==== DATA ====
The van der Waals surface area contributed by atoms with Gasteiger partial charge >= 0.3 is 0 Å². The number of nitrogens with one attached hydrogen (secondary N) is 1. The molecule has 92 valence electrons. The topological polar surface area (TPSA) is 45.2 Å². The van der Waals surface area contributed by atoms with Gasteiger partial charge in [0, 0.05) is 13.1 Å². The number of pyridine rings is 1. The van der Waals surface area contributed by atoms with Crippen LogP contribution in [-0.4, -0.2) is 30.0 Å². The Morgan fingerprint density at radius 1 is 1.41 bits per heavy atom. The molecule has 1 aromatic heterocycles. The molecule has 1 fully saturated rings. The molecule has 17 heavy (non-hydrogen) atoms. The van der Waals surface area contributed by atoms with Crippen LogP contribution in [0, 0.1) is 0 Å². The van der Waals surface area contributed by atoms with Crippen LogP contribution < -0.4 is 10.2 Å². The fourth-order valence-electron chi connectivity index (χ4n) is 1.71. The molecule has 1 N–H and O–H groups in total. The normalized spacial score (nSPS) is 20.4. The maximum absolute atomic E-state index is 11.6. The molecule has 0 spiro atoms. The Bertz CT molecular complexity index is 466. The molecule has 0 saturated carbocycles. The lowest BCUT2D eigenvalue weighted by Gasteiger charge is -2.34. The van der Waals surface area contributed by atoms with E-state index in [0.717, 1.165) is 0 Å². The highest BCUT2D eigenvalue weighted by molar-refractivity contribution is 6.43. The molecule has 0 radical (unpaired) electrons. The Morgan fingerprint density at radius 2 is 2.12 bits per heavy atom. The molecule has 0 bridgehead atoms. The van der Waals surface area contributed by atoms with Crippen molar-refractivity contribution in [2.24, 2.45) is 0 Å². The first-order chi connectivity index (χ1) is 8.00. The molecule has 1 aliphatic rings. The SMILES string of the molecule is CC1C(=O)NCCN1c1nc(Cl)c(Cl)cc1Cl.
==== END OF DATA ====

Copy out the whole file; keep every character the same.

The van der Waals surface area contributed by atoms with Gasteiger partial charge >= 0.3 is 0 Å². The number of nitrogens with one attached hydrogen (secondary N) is 1. The molecule has 92 valence electrons. The topological polar surface area (TPSA) is 45.2 Å². The van der Waals surface area contributed by atoms with Gasteiger partial charge in [0, 0.05) is 13.1 Å². The number of pyridine rings is 1. The van der Waals surface area contributed by atoms with Crippen LogP contribution in [-0.4, -0.2) is 30.0 Å². The Morgan fingerprint density at radius 1 is 1.41 bits per heavy atom. The molecule has 1 aromatic heterocycles. The molecule has 1 fully saturated rings. The molecule has 17 heavy (non-hydrogen) atoms. The van der Waals surface area contributed by atoms with Crippen LogP contribution in [0, 0.1) is 0 Å². The van der Waals surface area contributed by atoms with Crippen LogP contribution < -0.4 is 10.2 Å². The fourth-order valence-electron chi connectivity index (χ4n) is 1.71. The molecule has 1 N–H and O–H groups in total. The normalized spacial score (nSPS) is 20.4. The maximum absolute atomic E-state index is 11.6. The molecule has 0 spiro atoms. The Bertz CT molecular complexity index is 466. The molecule has 0 saturated carbocycles. The lowest BCUT2D eigenvalue weighted by Gasteiger charge is -2.34. The van der Waals surface area contributed by atoms with E-state index in [0.717, 1.165) is 0 Å². The highest BCUT2D eigenvalue weighted by molar-refractivity contribution is 6.43. The molecule has 0 radical (unpaired) electrons. The Morgan fingerprint density at radius 2 is 2.12 bits per heavy atom. The molecule has 0 bridgehead atoms. The van der Waals surface area contributed by atoms with Crippen molar-refractivity contribution in [2.24, 2.45) is 0 Å². The first-order chi connectivity index (χ1) is 8.00. The molecule has 1 aliphatic rings. The SMILES string of the molecule is CC1C(=O)NCCN1c1nc(Cl)c(Cl)cc1Cl.